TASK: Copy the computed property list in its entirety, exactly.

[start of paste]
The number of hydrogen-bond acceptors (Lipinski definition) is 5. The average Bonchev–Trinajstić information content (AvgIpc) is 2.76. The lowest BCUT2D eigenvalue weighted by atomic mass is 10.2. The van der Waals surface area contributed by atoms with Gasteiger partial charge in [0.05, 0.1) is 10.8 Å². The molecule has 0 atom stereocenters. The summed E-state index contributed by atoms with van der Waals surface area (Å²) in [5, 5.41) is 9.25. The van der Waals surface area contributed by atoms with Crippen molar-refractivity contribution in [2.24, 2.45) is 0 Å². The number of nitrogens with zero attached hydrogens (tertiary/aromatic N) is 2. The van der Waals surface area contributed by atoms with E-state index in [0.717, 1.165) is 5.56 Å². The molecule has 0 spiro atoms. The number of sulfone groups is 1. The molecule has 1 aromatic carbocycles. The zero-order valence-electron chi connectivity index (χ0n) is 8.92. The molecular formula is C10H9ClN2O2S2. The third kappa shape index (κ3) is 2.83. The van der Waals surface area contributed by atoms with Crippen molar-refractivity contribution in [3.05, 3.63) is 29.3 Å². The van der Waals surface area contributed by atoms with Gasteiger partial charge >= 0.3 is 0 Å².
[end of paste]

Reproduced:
The number of hydrogen-bond acceptors (Lipinski definition) is 5. The average Bonchev–Trinajstić information content (AvgIpc) is 2.76. The lowest BCUT2D eigenvalue weighted by atomic mass is 10.2. The van der Waals surface area contributed by atoms with Gasteiger partial charge in [0.05, 0.1) is 10.8 Å². The molecule has 0 atom stereocenters. The summed E-state index contributed by atoms with van der Waals surface area (Å²) in [5, 5.41) is 9.25. The van der Waals surface area contributed by atoms with Crippen molar-refractivity contribution in [2.24, 2.45) is 0 Å². The number of nitrogens with zero attached hydrogens (tertiary/aromatic N) is 2. The van der Waals surface area contributed by atoms with E-state index in [0.717, 1.165) is 5.56 Å². The molecule has 0 spiro atoms. The number of sulfone groups is 1. The molecule has 1 aromatic carbocycles. The zero-order valence-electron chi connectivity index (χ0n) is 8.92. The molecular formula is C10H9ClN2O2S2. The third kappa shape index (κ3) is 2.83. The van der Waals surface area contributed by atoms with Crippen molar-refractivity contribution in [3.05, 3.63) is 29.3 Å². The van der Waals surface area contributed by atoms with Gasteiger partial charge >= 0.3 is 0 Å².